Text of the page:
1982 Glenn Gould a Canadian pianist who became one of the best-known and most celebrated classical pianists of the 20th century. He was particularly renowned as an interpreter of the keyboard music of Johann Sebastian Bach. His playing was distinguished by remarkable technical proficiency and capacity to articulate the polyphonic texture of Bach's music
1992 Denny Hulme a New Zealand racing driver, the 1967 Formula One World Champion for the Brabham team. Between his debut at Monaco in 1965 and his final race in the 1974 US Grand Prix, he started 112 Grand Prix, resulting eight victories and 33 trips to the podium. He also finished third in the overall standing in 1968 and 1972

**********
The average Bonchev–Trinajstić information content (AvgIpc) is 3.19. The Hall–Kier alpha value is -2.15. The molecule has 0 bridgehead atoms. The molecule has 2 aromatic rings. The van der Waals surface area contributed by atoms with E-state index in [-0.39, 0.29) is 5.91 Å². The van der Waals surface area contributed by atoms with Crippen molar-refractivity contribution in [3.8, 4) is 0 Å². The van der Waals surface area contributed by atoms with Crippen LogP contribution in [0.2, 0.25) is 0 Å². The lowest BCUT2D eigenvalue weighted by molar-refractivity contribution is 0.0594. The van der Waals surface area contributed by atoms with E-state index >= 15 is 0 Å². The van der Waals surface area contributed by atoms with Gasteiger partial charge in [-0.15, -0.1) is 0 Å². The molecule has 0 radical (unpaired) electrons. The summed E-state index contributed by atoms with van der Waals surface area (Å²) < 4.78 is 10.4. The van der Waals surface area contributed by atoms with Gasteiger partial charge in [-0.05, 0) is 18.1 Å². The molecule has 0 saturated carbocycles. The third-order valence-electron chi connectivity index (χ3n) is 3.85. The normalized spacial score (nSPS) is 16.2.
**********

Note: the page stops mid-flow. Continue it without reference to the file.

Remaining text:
2013 Võ Nguyên Giáp a General in the Vietnam People's Army and a politician. He first grew to prominence during World War II, where he served as the military leader of the Viet Minh resistance against the Japanese occupation of Vietnam. Giáp was a principal commander in two wars: the First Indochina War and the Vietnam War. He participated in the following historically significant battles: Lạng Sơn , Hòa Bình , Điện Biên Phủ , the Tết Offensive , the Easter Offensive , and the final Ho Chi Minh Campaign